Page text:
p.s. And the whole idea of using forests as carbon sinks continues to be a difficult science and public policy question. We may ultimately need every carbon sink we can get our hands on, but it is important to ask whether this is being done *in addition* to emissions reductions, or *instead of*.
Carbon sinks are only going to go so far, I'm afraid. To paraphrase Bill Clinton: It's the Emissions, Stupid.
This study is reporting the age (or turnover time) of carbon that is coming out of the *rivers* of the Amazon basin -- not the forests themselves.
Most of the carbon that goes into the Amazon basin (through photosynthesis) turns into trees. And most of that carbon stays in the Amazon for a long time.
The rivers in the Amazon basin appear to be a small, but important "short circuit" in the Amazon carbon cycle. That is, they quickly leach carbon from the land, mainly from the soil, and then immediately burn it off into the atmosphere.
But, again, this is only a fraction of the carbon fixed by trees in the Amazon. Most of the carbon does not leach into the river; instead, it turns into wood or other biomass. And most of that stuff stays put for a while.
This "river short-circuit" of the Amazon carbon cycle *is* pretty impressive, though. But it's unlikely to be such an important factor in other places. The Amazon is just amazingly wet! There is an astonishing amount of water (and dissolved and suspended stuff) running through it. In fact, the Amazon carries about 1/5 of all of the world's freshwater -- in single river! No other river comes close. (The other 9 largest of the 10 largest rivers *combined* still do not match the flow of the Amazon river!)
When you think Amazon, think water. Lots and lots of it.
I just read an article a few days ago about a similar and big Eurofunded research project which monitored carbon intake in the Siberian, Western Russian and Eastern European forests. It seems like these forests are disappointing as carbon storing mechanisms. Not only do they release the carbon very quickly, their total uptake is very low. The vast grasslands and steppes further down south did the work much much better, on both accounts.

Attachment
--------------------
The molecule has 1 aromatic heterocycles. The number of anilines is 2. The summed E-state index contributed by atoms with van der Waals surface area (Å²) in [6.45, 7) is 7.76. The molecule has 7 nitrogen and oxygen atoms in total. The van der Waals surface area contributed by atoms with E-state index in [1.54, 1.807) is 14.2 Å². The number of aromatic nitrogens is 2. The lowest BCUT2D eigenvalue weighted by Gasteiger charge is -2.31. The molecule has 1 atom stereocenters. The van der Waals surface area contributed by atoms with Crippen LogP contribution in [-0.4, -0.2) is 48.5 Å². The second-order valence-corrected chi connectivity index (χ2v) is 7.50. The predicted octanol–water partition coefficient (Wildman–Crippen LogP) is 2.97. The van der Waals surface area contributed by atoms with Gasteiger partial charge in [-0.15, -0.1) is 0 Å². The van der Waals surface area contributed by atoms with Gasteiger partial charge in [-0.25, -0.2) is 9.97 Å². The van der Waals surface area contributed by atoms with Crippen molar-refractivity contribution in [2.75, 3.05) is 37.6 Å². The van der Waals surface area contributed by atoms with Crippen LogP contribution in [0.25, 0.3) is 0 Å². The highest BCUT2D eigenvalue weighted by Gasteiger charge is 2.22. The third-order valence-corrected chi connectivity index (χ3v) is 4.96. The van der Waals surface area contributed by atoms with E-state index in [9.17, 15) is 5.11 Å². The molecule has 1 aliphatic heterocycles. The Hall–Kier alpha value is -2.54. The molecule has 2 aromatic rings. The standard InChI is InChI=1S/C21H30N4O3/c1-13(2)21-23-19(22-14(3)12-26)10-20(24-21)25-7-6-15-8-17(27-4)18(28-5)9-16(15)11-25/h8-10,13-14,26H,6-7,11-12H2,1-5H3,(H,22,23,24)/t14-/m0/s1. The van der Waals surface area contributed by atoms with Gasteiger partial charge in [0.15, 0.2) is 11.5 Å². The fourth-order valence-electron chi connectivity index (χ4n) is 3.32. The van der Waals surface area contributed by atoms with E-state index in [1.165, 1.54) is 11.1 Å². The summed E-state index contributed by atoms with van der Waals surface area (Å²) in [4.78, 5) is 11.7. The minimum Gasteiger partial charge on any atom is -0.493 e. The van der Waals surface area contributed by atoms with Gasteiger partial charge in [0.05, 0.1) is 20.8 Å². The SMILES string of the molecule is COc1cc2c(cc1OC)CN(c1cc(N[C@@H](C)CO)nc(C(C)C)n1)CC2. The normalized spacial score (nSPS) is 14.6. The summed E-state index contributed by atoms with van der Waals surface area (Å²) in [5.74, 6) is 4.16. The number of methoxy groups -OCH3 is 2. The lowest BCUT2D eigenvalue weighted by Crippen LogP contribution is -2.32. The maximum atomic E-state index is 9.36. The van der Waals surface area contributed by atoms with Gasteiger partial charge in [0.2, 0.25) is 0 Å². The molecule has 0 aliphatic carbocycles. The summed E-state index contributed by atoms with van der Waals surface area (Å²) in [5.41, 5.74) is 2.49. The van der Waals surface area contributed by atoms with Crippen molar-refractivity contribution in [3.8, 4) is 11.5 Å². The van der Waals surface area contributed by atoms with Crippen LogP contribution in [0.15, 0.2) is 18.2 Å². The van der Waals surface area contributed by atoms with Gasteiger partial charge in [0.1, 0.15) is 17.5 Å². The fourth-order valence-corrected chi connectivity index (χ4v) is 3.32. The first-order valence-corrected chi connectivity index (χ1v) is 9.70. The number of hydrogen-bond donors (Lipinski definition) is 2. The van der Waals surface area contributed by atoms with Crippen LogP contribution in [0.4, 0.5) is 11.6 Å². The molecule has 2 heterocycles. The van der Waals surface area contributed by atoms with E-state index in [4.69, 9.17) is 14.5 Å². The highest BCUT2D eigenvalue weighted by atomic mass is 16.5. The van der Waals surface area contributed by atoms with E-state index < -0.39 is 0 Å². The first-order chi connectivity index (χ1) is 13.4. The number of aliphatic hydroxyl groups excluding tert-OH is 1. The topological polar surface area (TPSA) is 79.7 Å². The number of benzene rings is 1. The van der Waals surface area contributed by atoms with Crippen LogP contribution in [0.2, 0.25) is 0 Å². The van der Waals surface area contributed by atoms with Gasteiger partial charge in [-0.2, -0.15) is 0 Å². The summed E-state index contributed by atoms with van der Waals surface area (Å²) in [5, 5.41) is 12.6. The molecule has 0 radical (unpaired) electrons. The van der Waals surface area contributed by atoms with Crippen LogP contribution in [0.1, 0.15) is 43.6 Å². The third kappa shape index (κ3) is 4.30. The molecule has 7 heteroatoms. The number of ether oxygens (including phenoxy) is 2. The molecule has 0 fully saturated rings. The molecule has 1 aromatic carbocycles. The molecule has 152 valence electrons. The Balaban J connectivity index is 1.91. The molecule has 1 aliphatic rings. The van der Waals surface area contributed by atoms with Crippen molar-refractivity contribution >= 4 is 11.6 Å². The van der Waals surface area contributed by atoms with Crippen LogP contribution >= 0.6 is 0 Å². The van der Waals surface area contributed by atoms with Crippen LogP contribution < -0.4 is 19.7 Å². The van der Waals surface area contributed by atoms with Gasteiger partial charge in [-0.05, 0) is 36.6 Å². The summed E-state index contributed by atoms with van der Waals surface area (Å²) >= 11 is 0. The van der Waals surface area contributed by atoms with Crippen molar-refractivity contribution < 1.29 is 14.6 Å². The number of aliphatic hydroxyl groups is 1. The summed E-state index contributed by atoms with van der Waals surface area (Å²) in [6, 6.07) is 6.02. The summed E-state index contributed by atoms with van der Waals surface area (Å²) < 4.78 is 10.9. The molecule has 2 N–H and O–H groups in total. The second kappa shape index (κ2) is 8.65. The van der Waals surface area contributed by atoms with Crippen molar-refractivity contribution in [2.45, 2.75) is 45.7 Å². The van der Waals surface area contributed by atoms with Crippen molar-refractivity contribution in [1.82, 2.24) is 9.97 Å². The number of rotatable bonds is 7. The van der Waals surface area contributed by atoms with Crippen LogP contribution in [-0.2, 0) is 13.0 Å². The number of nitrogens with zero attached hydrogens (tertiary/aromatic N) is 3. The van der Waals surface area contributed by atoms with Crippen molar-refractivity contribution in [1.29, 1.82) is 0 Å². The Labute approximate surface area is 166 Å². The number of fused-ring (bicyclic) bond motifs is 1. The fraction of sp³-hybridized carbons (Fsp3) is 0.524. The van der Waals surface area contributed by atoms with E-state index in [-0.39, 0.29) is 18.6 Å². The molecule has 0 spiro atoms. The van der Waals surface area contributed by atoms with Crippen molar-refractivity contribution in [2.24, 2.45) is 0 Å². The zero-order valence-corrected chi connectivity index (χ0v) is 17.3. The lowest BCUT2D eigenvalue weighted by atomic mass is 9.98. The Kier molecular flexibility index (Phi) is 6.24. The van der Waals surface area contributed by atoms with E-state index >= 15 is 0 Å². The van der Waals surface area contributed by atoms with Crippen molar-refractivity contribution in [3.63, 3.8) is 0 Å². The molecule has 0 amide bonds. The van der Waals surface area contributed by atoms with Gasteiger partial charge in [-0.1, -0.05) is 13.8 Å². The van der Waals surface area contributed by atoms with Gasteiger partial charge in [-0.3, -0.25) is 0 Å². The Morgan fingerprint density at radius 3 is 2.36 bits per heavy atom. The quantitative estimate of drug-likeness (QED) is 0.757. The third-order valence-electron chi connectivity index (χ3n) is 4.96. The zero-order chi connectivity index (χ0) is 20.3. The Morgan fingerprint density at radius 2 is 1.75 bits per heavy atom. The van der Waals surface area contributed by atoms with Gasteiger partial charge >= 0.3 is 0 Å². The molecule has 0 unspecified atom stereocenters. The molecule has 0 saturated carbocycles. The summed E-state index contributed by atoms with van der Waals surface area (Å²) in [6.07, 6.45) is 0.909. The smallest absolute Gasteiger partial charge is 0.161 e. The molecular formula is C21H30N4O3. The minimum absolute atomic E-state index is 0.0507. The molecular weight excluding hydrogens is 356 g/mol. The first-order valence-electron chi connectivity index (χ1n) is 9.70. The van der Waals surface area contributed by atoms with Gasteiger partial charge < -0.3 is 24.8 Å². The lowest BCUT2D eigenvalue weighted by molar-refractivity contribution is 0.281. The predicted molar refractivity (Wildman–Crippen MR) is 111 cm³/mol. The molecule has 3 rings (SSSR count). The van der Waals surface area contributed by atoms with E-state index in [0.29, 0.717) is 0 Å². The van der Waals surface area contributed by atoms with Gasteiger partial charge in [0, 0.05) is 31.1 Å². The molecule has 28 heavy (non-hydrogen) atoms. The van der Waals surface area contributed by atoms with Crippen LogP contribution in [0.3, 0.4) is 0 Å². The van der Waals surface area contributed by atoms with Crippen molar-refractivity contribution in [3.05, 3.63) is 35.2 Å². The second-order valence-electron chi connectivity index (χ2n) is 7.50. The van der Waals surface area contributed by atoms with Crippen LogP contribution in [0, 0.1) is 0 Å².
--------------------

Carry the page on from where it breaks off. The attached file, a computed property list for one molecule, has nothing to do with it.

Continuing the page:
It seems like we will have to revise our view on the value of forests as carbon sequestering mechanisms.
I'm searching the link for the article.
Ok, found it. The European research project is called Terrestrial Carbon Observation System Siberia I, headed by the Max Planck institute.
An article about the disappointing sequestering capacity of the forest:
Copy translated from Dutch (babelfish):
Siberian forest takes less carbondioxide than thought. (CO2) are a gas that promote the greenhouse impact - the reheating of the planet -. Of the forests in Siberia it was assumed that they set out much CO2 in plant material. Thus the forest would compensate partly the industrial emission. But the results of the European TCOS-Siberia-project draws a line through that account. From airplanes and on observation towers scientists have measured the gas exchange of the forests and grasslands of Siberia. The forest appears to take less than twenty per cent of the carbondioxide which is expelled by the Russian federation, and this is much less than previously thought. Howevern, when the climate warms up and the growth season becomes longer, Co2-intake increases. It is not known whether this effect will last long and sustains itself.
From the research, which was conducted by Martin Heimann of the Max-Planck-Instituut for Biogeochemie, it became clear further that the grasslands and steppes south of the siberian forests take in much more CO2.
(Sorry for the bad translation).
Yes, there probably needs to be a big adjustment of our ideas of carbon sequestration in terrestrial ecosystems. We have focused a lot of attention on forests, but some recent results (like those mentioned above) suggest that grasslands may be a good candidate as well.